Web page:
As a busy dance teacher, mother and wife, Jayne Williams had many responsibilities to fulfill on a daily basis. Maintaining good health and a balanced life were important to her, as was having a reliable financial protection plan in case she became ill. She purchased life and critical illness insurance coverage when her first child was born – about seven years prior to receiving a life-changing diagnosis.
During a routine breast exam, Jayne’s family physician detected a lump in her left breast and immediately ordered a biopsy. When the tests came back a week later, Jayne, at 46-years-old, was diagnosed with breast cancer.
Jayne had surgery to remove the tumour and began adjuvant chemotherapy. Due to the effects of chemo, Jayne had to stop working. She tried to remain positive. Knowing she had insurance coverage gave her the peace of mind to focus on getting through her physically and emotionally taxing cancer treatment.
She filed a claim with the insurance company for her $250,000 critical illness benefit. The insurance company responded to Jayne after many weeks, requesting her complete medical records.
After taking months to review Jayne’s claim, the insurance company sent her a letter stating that she had omitted medical information on her initial application for coverage. Due to this so-called misrepresentation, her policy was void. They included a cheque with their letter. It was a return of the premiums she had paid for the last seven years. Jayne felt crushed.
Her husband was working but they needed a second income, or in this case, her insurance benefit, to make ends meet. At one of the most challenging points in her life, she was faced with the disappointment and feelings of utter betrayal when her insurance safety net did not come through for her and her family.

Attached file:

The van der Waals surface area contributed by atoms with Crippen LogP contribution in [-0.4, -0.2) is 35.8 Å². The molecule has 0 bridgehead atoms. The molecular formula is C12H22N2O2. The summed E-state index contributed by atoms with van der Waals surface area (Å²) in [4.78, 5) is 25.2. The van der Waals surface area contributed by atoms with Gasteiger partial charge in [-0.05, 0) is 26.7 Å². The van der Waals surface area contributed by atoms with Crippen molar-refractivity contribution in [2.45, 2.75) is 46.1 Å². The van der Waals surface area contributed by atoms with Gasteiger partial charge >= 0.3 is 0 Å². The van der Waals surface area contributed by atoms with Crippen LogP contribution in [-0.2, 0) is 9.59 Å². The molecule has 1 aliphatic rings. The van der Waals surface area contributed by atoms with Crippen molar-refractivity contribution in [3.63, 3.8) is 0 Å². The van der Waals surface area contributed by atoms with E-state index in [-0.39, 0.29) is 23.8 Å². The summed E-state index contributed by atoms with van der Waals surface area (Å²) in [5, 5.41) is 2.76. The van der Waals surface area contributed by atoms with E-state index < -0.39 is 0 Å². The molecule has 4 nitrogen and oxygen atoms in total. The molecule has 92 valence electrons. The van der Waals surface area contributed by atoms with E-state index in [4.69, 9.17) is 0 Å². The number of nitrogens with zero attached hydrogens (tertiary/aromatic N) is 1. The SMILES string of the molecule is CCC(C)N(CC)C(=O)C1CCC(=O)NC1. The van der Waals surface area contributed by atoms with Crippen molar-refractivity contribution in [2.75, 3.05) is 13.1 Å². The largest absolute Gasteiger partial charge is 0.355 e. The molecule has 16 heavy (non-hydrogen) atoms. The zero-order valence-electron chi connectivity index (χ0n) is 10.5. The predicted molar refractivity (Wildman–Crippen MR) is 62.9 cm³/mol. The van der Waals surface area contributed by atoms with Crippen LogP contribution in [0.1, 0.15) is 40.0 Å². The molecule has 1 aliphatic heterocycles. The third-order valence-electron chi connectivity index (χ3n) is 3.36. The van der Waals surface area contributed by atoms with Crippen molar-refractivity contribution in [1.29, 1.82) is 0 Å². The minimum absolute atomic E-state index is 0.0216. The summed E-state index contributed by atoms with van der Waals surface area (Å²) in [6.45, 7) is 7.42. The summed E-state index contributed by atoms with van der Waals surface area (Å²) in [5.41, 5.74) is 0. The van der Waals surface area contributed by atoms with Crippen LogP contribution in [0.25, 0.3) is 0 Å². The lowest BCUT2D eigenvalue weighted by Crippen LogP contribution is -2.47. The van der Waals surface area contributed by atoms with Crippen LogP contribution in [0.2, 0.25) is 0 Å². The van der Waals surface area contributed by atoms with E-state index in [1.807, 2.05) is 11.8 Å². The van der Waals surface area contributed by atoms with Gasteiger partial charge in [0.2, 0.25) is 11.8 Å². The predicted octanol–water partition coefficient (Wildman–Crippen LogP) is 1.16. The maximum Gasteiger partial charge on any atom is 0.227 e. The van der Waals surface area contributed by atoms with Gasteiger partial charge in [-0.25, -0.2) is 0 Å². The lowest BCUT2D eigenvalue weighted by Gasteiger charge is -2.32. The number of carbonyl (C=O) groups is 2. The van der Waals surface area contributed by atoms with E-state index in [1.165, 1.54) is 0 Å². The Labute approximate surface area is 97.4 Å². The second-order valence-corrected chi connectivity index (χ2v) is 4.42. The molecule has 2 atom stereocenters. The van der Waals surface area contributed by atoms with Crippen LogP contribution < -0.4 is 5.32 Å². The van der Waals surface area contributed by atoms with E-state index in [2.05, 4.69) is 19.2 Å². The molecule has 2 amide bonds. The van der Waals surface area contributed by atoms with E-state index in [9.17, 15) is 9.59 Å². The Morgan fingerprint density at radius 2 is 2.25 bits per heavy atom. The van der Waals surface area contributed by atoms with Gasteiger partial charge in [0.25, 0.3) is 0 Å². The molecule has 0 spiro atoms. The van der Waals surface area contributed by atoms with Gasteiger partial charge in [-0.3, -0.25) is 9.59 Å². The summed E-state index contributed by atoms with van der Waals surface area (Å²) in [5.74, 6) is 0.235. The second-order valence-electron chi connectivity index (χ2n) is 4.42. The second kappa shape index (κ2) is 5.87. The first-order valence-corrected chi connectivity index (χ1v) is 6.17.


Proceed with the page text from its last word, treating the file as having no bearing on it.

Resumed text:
Jayne retained Share Lawyers to take her case on a No Fees Unless We Win agreement and observed how swiftly and diligently the team of lawyers and law clerks began work on her file. Her anxiety slowly shifted into a feeling of hope. She knew it was just a matter of time before the insurance company would have to do the right thing.
The health information in question was a single line in Jayne’s medical records dated two years before she first purchased coverage. Her physician had noted that Jayne was experiencing symptoms indicative of Major Depressive Disorder. However, this was never relayed to Jayne and no testing or treatment was prescribed as her symptoms were later identified as acute stress.
Share Lawyers put forth a strong case using expert testimony from Jayne’s physician. They noted that the questions in the initial insurance application were ambiguous and open to interpretation. Furthermore, Jayne answered all the questions on her application honestly and to the best of her knowledge.
The mediation with the insurance company’s legal counsel was over quickly. The insurance company agreed to pay Jayne the full amount of her critical illness benefit. Jayne could continue her recovery without the added burden of outstanding bills. With her husband’s support and the benefit amount, Jayne fully recovered and has been cancer-free for over three years.
*All names and identifying details have been changed to protect the confidentiality of all involved.